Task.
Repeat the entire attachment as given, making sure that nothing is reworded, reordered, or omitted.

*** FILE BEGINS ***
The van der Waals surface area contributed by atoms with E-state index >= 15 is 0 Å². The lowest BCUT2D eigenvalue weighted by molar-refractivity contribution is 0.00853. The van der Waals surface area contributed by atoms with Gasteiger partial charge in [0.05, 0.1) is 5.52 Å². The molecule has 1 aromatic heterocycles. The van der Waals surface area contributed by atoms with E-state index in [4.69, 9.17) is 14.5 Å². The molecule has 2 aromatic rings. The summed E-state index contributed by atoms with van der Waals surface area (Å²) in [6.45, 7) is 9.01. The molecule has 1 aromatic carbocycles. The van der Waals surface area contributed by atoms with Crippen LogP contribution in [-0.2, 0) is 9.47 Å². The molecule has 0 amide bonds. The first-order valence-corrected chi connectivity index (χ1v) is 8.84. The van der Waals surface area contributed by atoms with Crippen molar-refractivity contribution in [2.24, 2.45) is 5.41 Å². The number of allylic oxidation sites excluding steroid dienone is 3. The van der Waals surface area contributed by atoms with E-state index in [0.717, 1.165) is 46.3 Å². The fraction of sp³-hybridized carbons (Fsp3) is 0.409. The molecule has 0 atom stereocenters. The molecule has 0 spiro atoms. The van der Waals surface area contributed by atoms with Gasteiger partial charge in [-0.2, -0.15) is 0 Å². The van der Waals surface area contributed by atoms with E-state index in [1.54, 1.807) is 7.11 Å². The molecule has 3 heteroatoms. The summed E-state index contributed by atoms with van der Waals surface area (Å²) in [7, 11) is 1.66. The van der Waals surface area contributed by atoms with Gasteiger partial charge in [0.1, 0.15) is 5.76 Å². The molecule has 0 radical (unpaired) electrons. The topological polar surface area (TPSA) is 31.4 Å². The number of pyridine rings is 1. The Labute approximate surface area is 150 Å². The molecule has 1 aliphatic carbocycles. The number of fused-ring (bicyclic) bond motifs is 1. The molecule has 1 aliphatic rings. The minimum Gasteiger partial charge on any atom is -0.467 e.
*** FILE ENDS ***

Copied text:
The van der Waals surface area contributed by atoms with E-state index >= 15 is 0 Å². The lowest BCUT2D eigenvalue weighted by molar-refractivity contribution is 0.00853. The van der Waals surface area contributed by atoms with Gasteiger partial charge in [0.05, 0.1) is 5.52 Å². The molecule has 1 aromatic heterocycles. The van der Waals surface area contributed by atoms with E-state index in [4.69, 9.17) is 14.5 Å². The molecule has 2 aromatic rings. The summed E-state index contributed by atoms with van der Waals surface area (Å²) in [6.45, 7) is 9.01. The molecule has 1 aromatic carbocycles. The van der Waals surface area contributed by atoms with Crippen LogP contribution in [-0.2, 0) is 9.47 Å². The molecule has 0 amide bonds. The first-order valence-corrected chi connectivity index (χ1v) is 8.84. The van der Waals surface area contributed by atoms with Crippen molar-refractivity contribution in [2.24, 2.45) is 5.41 Å². The number of allylic oxidation sites excluding steroid dienone is 3. The van der Waals surface area contributed by atoms with E-state index in [0.717, 1.165) is 46.3 Å². The fraction of sp³-hybridized carbons (Fsp3) is 0.409. The molecule has 0 atom stereocenters. The molecule has 0 spiro atoms. The van der Waals surface area contributed by atoms with Gasteiger partial charge in [-0.2, -0.15) is 0 Å². The van der Waals surface area contributed by atoms with E-state index in [1.54, 1.807) is 7.11 Å². The molecule has 3 heteroatoms. The summed E-state index contributed by atoms with van der Waals surface area (Å²) in [7, 11) is 1.66. The van der Waals surface area contributed by atoms with Gasteiger partial charge in [0.1, 0.15) is 5.76 Å². The molecule has 0 radical (unpaired) electrons. The topological polar surface area (TPSA) is 31.4 Å². The number of pyridine rings is 1. The Labute approximate surface area is 150 Å². The molecule has 1 aliphatic carbocycles. The number of fused-ring (bicyclic) bond motifs is 1. The molecule has 1 aliphatic rings. The minimum Gasteiger partial charge on any atom is -0.467 e.